From Here to Eternity is also a highly effective romance. Its most famous image will always be the clinch between Lancaster and Kerr, kissing and embracing while the turf washes up around them. But the film is also realistic – its why it remains so effective. Warden and Karen are made as miserable by their growing love as they are happy (they even comment on this). Relationships are never an easy ride, and demand constant dedication. Lorene and Prewitt’s relationship is far from rose-tinted, with the two of them constantly forced apart by their own mistakes and choices.

It’s melodrama told with emotional intelligence and realism – and Zinnemann gets great performances from great actors. Lancaster brings immense strength and purpose to Warden, but also a concealed vulnerability and decency. Kerr – revitalising her career after a string of “good wives” – brilliantly conveys Karen’s desperation and misery, along with her wary hope her life could change. That moment on the beach, the surf washing around them as they make-out is a rare moment of relaxed happiness. Other than that, its one tough conversation after another – stolen moments in bars or cars, where the two of them confront the difficulty of their situation, but also their need for each other. That’s old school romance for you – unavoidable, but never-endingly difficult and even a little painful.

Sinatra (in the role that changed his career – and the debate around how he got the role inspired that horse’s head in The Godfather) brings charm, cheek and tragedy to Maggio. How did Maggio end up in this man’s army? He’s quietly fun loving, but bucks the rules like almost no other character in the film. Sure he’s an upstanding guy – the only one who sticks by Prewit and defends him – but he can’t follow a simple order. Mostly because he’s not really disciplined enough. Plus he makes enemies – worst of all Borgnine’s bruising sergeant. He’d be so much happier running a bar for soldiers than he ever is being a soldier himself.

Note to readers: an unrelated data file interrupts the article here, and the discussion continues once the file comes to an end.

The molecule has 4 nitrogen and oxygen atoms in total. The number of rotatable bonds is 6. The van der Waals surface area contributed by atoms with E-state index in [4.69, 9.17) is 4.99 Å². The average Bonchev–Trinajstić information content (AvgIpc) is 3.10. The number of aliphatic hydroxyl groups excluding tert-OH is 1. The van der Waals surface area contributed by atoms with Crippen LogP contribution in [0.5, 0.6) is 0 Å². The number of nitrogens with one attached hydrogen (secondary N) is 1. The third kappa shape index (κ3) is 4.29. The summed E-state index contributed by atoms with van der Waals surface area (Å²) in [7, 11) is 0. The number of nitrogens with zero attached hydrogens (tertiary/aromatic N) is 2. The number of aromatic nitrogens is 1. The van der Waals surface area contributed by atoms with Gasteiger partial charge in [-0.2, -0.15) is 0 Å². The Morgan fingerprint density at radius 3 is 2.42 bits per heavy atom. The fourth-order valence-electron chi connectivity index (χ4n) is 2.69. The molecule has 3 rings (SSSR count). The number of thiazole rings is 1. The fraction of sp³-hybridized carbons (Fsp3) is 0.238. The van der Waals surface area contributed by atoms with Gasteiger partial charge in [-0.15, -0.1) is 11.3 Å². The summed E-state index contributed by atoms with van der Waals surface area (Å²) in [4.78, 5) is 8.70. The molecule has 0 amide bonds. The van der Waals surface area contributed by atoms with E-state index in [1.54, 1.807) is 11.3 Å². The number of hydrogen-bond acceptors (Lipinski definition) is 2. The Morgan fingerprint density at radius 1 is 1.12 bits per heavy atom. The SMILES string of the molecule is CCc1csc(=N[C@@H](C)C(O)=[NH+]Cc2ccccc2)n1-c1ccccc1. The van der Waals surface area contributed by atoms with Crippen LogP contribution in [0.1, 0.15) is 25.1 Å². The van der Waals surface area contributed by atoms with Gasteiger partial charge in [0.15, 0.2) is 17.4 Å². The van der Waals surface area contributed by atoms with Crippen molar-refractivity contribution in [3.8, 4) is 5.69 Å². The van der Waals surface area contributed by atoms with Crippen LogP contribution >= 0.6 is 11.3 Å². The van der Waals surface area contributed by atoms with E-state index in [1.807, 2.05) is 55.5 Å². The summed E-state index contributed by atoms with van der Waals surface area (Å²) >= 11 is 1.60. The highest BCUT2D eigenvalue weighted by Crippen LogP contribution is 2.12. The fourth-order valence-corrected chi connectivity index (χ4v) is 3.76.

This makes him very different from Clift’s Prewit. Clift gives one of his finest performances as this fully-realised tragic hero. Prewit is a man of principle who, for the best reasons, makes choices that have a terrible impact on him. He’ll stand by his decision not to box, even though it opens up a bucket load of unpleasantness for him and Maggio. If that leaves him with one friend and no supporters, so be it. He may not look like a boxer (the studio wanted a more muscular lead), but he is every inch the emotionally conflicted, guilt-plagued and confused GI, stubborn but profoundly sincere, with the strength of character to stand alone, but the vulnerability to need affection from Lorene (and respond like a lovesick kid when he thinks she has spurned him). It’s a complex, mature and excellent performance.

All these events are eventually dwarfed by the outbreak of war. If there is one thing that Zinnemann will accept is bigger than the individual, it’s world war. The film quietly counts down to the attack on Pearl Harbor (without the characters realising it), sneaking us peaks at calendars and reports to let us know how close we are to the fateful day. When it comes, it reveals the characters of the people we’ve been following. Warden takes command in a way his CO never could. Prewit, hiding out with Lorene (Reed by the way is marvellous, her investing Lorene with a real world-weary sadness), decides its his mission to return from AWOL, despite the dangers this will cause him. The attack is grippingly but simply filmed.

From Here to Eternity is a complex film, made with real professional skill, and a rewarding character study. Zinnemann gets the tone right at almost every single point and draws out brilliant performances from a very strong cast. As an example of Hollywood Studio film making, it’s hard to beat.

The English Patient (1996)

Ralph Fiennes excels as the tragic The English Patient

Director: Anthony Minghella

Cast: Ralph Fiennes (Count Almasy), Juliette Binoche (Hana), Willem Dafoe (David Caravaggio), Kristin Scott Thomas (Katherine Clifton), Naveen Andrews (Kip), Colin Firth (Geoffrey Clifton), Julian Wadham (Maddox), Jurgen Prochnow (Major Muller), Kevin Whatley (Sergeant Hardy), Clive Merrison (Colonel Fenelon-Barnes), Nino Castelnuovo (D’Agostino)